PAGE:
Lighthouse News of the Week – Jan. 10, 2020

Tongue Point Lighthouse; photo by Jeremy D’Entremont

City of Bridgeport, Connecticut, wants custody of Tongue Point Lighthouse on harbor

Tongue Point Lighthouse, a 31-foot cast-iron tower built in 1894 at the entrance to Bridgeport Harbor, is a monument to the city’s maritime history. In July, the lighthouse became available to a suitable new steward under the guidelines of the National Historic Lighthouse Preservation Act of 2000. The City of Bridgeport has announced they are moving forward with an application for ownership. Another unidentified party is said to be submitting an application as well. The light itself, as an active aid to navigation, will continue to be maintained by the U.S. Coast Guard.

Click here for more (requires membership to read the whole story)

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Climb Florida’s Gasparilla Island Lighthouse on January 26

The newly restored Gasparilla Island Lighthouse on Florida’s Gulf Coast will be open for climbing on January 26, 10 a.m. to 4 p.m. For more information and additional climbing dates, visit, send an email to or call 941-964-0060.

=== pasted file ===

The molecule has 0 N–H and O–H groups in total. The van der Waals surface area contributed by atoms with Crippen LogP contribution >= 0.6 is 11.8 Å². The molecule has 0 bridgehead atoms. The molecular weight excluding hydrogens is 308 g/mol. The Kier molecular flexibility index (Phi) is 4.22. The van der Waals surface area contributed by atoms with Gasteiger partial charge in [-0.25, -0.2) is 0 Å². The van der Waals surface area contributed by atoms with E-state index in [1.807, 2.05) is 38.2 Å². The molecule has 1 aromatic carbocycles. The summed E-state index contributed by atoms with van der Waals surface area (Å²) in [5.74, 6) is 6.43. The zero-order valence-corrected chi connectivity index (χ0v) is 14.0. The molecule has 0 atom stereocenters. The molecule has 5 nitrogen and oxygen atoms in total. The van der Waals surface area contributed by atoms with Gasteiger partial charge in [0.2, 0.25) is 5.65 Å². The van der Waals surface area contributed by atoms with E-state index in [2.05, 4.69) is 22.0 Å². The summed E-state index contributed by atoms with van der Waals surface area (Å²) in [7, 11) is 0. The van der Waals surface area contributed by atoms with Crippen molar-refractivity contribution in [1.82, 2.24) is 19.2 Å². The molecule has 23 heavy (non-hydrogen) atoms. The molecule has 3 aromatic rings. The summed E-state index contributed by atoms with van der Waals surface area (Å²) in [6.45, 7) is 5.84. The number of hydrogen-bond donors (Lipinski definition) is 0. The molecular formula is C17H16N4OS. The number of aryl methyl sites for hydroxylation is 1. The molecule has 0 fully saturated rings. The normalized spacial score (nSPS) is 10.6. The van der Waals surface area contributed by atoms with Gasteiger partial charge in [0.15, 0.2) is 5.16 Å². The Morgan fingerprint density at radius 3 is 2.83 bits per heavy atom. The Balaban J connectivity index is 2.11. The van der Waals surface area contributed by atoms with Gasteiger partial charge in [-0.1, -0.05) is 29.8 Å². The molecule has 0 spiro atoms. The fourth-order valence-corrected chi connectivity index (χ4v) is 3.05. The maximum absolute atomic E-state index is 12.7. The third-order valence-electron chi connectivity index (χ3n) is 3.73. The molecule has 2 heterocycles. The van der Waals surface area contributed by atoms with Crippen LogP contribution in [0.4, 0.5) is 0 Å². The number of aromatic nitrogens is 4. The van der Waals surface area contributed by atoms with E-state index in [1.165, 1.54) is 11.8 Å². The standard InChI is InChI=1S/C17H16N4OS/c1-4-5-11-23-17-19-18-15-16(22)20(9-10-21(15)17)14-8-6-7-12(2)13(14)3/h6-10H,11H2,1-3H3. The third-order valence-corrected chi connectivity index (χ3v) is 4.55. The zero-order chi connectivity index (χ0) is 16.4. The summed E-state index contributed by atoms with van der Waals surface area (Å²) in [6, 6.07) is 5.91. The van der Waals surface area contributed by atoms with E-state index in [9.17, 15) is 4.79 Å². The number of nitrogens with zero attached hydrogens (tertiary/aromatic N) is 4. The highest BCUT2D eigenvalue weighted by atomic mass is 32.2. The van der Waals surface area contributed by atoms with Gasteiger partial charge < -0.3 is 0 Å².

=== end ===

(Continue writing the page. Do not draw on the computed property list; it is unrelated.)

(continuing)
Gasparilla Island Lighthouse. U.S. Lighthouse Society photo.

Nearby, you can visit the Port Boca Grande Lighthouse and museum; the lighthouse there is open for climbing on Fridays.

Click here for more information

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Become a keeper of Tawas Point Lighthouse (MI)

Applications are being accepted for the keeper program at Tawas Point Light Station. This program lasts from May 6 to Oct. 7, allows the applicant a two week stay, and costs $75 per person. Lodging is in the second story quarters of the keepers’ house with a view of Lake Huron. Responsibilities include greeting visitors, giving tours, and performing basic facility management.

You can apply here.

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Officials consider artificial reef to protect West Point Lighthouse in PEI

West Point Lighthouse on Prince Edward Island, Canada, is a popular destination with overnight stays for visitors. The site is threatened by shoreline erosion, and officials are considering the installation of offshore reefs as well as improvements to the existing sea wall. The plan would see a stone headland installed at one end of the beach, and the use of stone along an access road to improve the existing sea wall. Ideally, Island sandstone would be used, depending on cost and availability. The cost of the work will be about $1 million or more.

West Point Lighthouse, PEI; USLHS photo by Bob and Sandra Shanklin.

Click here to read more

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U.S. Lighthouse Society News is produced by the U.S. Lighthouse Society to support lighthouse preservation, history, education and research.

If you have items of interest to the lighthouse community and its supporters, please email them to Jeremy at

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